In a desperate attempt to keep teachers corralled in their monopoly bargaining contracts, Iowa State Education Association officials have filed suit against the new monopoly bargaining law instead of using their manpower and money (forced dues) to figure out how they can be more responsive to their membership. ISEA President Tammy Wawro disavows the need for a lawsuit, which apparently has already been filed by the union. Joyce Russell has the story on Iowa Public Radio.
The new law requires all public employee bargaining units to periodically vote to continue to be represented by unions.
“We will look at all avenues to make things right for our members,” said ISEA President Tammy Wawro. “It’s premature to be talking about a lawsuit.”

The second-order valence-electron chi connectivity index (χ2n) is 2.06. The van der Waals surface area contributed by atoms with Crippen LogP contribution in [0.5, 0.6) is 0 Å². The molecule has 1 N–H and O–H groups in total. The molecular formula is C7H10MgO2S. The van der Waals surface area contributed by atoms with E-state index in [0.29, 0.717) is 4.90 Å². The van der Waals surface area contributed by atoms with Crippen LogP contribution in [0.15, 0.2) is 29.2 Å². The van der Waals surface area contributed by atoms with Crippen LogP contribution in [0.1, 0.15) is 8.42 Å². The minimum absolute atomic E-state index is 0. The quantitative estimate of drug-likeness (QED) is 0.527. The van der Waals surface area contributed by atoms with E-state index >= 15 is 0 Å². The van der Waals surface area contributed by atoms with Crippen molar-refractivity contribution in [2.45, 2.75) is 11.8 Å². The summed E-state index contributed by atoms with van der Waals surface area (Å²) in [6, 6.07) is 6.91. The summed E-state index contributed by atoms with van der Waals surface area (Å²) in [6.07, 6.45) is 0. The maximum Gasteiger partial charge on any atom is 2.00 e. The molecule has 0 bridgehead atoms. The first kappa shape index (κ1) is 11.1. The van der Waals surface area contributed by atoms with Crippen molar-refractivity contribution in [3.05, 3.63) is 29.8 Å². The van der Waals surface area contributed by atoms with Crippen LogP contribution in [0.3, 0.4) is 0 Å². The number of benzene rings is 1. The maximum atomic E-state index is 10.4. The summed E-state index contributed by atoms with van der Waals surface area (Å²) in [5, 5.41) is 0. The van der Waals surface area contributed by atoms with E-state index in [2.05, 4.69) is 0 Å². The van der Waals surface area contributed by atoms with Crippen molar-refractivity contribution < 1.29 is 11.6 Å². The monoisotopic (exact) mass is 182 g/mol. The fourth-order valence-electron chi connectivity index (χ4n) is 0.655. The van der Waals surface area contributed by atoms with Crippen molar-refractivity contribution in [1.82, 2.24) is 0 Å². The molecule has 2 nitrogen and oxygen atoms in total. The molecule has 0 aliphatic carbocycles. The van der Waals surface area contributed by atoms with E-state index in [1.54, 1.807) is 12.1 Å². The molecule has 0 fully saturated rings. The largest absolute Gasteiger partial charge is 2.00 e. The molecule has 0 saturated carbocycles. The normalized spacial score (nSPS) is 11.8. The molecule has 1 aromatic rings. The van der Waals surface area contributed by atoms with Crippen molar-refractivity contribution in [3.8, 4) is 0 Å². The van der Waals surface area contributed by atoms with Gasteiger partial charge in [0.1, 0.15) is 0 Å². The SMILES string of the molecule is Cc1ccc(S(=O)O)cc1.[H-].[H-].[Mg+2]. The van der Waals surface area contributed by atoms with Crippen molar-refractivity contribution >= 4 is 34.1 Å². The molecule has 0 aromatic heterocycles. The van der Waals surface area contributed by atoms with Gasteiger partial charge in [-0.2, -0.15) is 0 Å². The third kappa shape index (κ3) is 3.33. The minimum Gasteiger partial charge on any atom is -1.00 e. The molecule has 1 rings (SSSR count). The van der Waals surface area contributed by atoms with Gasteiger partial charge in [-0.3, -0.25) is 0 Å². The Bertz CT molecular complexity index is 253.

Voting ends Tuesday for several hundred teachers in school districts and community colleges across the state.
Roughly 475 public sector bargaining units will face recertification votes next month. That ballot will involve 34,000 public sector workers employed by the state, counties, cities and schools.
Eventually the recertification vote will be conducted for all of Iowa’s more than 1200 public sector bargaining units.
The ISEA and the American Federation of State, County and Municipal Employees are already in court challenging the constitutionality of the collective bargaining law.